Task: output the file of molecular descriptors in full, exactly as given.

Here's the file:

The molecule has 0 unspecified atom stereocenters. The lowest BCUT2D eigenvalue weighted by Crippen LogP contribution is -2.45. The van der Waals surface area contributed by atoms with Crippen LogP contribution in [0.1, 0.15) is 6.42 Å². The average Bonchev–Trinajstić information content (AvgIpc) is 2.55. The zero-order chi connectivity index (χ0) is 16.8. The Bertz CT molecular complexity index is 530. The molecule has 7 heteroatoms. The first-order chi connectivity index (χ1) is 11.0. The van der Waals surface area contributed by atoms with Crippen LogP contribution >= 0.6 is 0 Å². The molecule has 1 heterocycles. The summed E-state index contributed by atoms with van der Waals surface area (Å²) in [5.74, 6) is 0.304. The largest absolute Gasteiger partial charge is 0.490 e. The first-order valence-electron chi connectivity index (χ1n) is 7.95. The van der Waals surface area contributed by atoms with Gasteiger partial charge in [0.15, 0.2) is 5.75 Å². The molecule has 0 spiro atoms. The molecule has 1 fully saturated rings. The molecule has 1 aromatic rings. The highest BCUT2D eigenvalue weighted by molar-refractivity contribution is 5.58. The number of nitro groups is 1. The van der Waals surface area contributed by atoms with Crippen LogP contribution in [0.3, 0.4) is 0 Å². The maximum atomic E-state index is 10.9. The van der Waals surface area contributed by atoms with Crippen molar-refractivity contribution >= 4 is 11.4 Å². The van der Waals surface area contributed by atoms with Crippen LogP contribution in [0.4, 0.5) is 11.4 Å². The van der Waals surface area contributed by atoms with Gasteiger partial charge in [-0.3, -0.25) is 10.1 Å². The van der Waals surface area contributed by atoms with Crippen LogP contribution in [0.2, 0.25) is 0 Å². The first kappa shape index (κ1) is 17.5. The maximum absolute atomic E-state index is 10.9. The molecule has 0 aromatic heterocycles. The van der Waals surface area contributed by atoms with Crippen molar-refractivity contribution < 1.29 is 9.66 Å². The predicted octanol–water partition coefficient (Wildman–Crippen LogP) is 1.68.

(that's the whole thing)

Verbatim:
The molecule has 0 unspecified atom stereocenters. The lowest BCUT2D eigenvalue weighted by Crippen LogP contribution is -2.45. The van der Waals surface area contributed by atoms with Crippen LogP contribution in [0.1, 0.15) is 6.42 Å². The average Bonchev–Trinajstić information content (AvgIpc) is 2.55. The zero-order chi connectivity index (χ0) is 16.8. The Bertz CT molecular complexity index is 530. The molecule has 7 heteroatoms. The first-order chi connectivity index (χ1) is 11.0. The van der Waals surface area contributed by atoms with Crippen LogP contribution >= 0.6 is 0 Å². The molecule has 1 heterocycles. The summed E-state index contributed by atoms with van der Waals surface area (Å²) in [5.74, 6) is 0.304. The largest absolute Gasteiger partial charge is 0.490 e. The first-order valence-electron chi connectivity index (χ1n) is 7.95. The van der Waals surface area contributed by atoms with Gasteiger partial charge in [0.15, 0.2) is 5.75 Å². The molecule has 0 spiro atoms. The molecule has 1 fully saturated rings. The molecule has 1 aromatic rings. The highest BCUT2D eigenvalue weighted by molar-refractivity contribution is 5.58. The number of nitro groups is 1. The van der Waals surface area contributed by atoms with Crippen LogP contribution in [0.3, 0.4) is 0 Å². The maximum atomic E-state index is 10.9. The van der Waals surface area contributed by atoms with Crippen molar-refractivity contribution >= 4 is 11.4 Å². The van der Waals surface area contributed by atoms with Crippen LogP contribution in [0.4, 0.5) is 11.4 Å². The van der Waals surface area contributed by atoms with Gasteiger partial charge in [-0.3, -0.25) is 10.1 Å². The van der Waals surface area contributed by atoms with Crippen LogP contribution in [0.2, 0.25) is 0 Å². The first kappa shape index (κ1) is 17.5. The maximum absolute atomic E-state index is 10.9. The molecule has 0 aromatic heterocycles. The van der Waals surface area contributed by atoms with Crippen molar-refractivity contribution < 1.29 is 9.66 Å². The predicted octanol–water partition coefficient (Wildman–Crippen LogP) is 1.68.